He added that rape was just one offence under the new Sexual Offences (Amendment Act) Act 2000. Williams, however, assured that the Police Service was moving aggressively to expose officers to all aspects of training. “Some of the areas will require a certain level of specialisation and I will consider providing certain officers with specialised training to deal with child abuse cases.” he said.
Chairman of the Coalition Against Domestic Violence Diana Mahabir-Wyatt, who also responded to the report, said:
“This is not the first report this year about a child being sexually molested in a day care centre by an adult male. The first such report involved a boy child and the response by the police was more or less the same.”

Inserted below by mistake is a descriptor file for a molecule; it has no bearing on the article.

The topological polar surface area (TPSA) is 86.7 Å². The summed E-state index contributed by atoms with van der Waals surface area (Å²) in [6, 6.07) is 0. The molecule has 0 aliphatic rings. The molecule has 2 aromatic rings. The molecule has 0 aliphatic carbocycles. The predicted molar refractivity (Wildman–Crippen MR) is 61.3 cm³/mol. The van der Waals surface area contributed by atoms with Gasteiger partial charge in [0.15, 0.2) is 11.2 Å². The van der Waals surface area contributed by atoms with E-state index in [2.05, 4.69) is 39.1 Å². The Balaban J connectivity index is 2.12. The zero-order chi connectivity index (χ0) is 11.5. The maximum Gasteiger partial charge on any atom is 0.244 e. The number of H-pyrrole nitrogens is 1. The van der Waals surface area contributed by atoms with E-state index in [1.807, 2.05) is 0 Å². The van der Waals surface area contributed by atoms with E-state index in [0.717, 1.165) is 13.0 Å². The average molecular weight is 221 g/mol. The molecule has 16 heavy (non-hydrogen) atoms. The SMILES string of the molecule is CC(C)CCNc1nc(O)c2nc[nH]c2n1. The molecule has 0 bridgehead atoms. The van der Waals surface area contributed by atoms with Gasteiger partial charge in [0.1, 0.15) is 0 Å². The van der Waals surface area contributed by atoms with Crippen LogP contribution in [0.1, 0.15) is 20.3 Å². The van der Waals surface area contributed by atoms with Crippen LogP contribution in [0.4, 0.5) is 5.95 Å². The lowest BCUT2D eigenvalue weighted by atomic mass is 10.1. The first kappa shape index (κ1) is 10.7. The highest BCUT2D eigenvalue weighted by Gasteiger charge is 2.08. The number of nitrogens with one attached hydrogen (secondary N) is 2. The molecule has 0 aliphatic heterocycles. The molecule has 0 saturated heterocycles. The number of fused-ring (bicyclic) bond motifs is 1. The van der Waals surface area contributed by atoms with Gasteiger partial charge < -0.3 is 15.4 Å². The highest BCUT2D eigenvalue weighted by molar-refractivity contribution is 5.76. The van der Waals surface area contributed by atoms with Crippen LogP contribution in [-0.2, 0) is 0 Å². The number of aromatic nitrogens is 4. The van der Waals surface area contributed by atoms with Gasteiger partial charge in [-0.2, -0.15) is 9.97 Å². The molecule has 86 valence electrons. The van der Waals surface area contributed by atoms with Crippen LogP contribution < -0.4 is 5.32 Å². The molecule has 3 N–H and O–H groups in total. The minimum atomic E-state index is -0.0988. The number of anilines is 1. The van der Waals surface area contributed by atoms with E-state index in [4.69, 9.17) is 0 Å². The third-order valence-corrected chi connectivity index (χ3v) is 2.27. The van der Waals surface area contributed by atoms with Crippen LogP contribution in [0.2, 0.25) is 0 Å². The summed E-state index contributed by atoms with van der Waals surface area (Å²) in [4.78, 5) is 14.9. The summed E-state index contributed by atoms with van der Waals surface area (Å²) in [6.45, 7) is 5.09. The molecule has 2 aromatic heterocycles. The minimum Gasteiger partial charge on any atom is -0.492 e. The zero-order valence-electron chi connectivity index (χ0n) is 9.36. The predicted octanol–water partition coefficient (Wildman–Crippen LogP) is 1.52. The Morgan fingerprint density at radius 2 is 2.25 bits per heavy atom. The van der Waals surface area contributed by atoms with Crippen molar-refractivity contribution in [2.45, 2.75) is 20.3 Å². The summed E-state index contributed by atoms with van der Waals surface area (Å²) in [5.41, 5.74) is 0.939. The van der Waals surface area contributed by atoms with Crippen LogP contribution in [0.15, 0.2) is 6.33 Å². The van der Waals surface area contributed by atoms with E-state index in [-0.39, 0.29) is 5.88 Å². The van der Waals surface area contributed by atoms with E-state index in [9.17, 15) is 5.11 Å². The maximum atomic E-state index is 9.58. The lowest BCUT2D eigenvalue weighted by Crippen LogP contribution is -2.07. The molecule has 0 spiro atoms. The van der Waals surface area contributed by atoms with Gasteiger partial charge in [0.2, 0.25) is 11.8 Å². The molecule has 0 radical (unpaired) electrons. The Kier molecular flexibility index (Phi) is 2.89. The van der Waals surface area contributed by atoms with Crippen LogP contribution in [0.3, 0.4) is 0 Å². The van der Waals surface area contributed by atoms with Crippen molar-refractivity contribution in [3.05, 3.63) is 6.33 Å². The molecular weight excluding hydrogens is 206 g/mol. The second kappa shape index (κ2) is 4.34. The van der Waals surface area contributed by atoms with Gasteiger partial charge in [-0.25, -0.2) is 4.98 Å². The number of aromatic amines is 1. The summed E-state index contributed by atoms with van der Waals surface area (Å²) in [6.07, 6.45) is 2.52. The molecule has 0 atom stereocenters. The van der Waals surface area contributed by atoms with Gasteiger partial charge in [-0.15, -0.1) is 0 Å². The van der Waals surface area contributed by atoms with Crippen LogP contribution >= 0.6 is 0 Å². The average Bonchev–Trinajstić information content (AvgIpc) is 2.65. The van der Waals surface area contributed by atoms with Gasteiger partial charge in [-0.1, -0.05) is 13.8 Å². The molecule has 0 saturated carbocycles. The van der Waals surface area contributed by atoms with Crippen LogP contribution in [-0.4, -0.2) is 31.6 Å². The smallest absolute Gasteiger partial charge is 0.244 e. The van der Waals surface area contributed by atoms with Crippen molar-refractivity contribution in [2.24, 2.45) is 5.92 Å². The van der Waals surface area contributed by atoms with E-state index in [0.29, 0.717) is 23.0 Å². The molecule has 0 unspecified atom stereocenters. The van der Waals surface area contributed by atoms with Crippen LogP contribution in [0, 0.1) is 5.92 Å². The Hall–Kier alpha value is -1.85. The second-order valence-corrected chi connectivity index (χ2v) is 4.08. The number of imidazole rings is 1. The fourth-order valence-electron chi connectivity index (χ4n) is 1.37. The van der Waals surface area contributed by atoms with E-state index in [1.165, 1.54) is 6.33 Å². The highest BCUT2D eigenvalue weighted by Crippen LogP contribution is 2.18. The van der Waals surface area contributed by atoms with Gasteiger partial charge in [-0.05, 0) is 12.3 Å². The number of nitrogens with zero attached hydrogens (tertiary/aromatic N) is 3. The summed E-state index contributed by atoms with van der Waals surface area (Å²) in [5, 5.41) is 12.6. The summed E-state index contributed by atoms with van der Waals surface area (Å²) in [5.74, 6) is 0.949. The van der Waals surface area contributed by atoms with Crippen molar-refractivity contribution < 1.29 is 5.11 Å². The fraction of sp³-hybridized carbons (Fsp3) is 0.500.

Saying she was aware of the incident Sampson-Browne said she was both sickened and concerned, adding that the officer involved should have carried out his function in a different manner. She added: “I don’t know if the officer fully understood what was taking place or if it was a lack of training.
“We also have to look whether the five-year-old could stand up in court and say what happened to her but there is no doubt there was an offence and this has really caught my attention and I am concerned. I am worried and I am perplexed by it. I think the officer should have acted differently.”
More aggression by police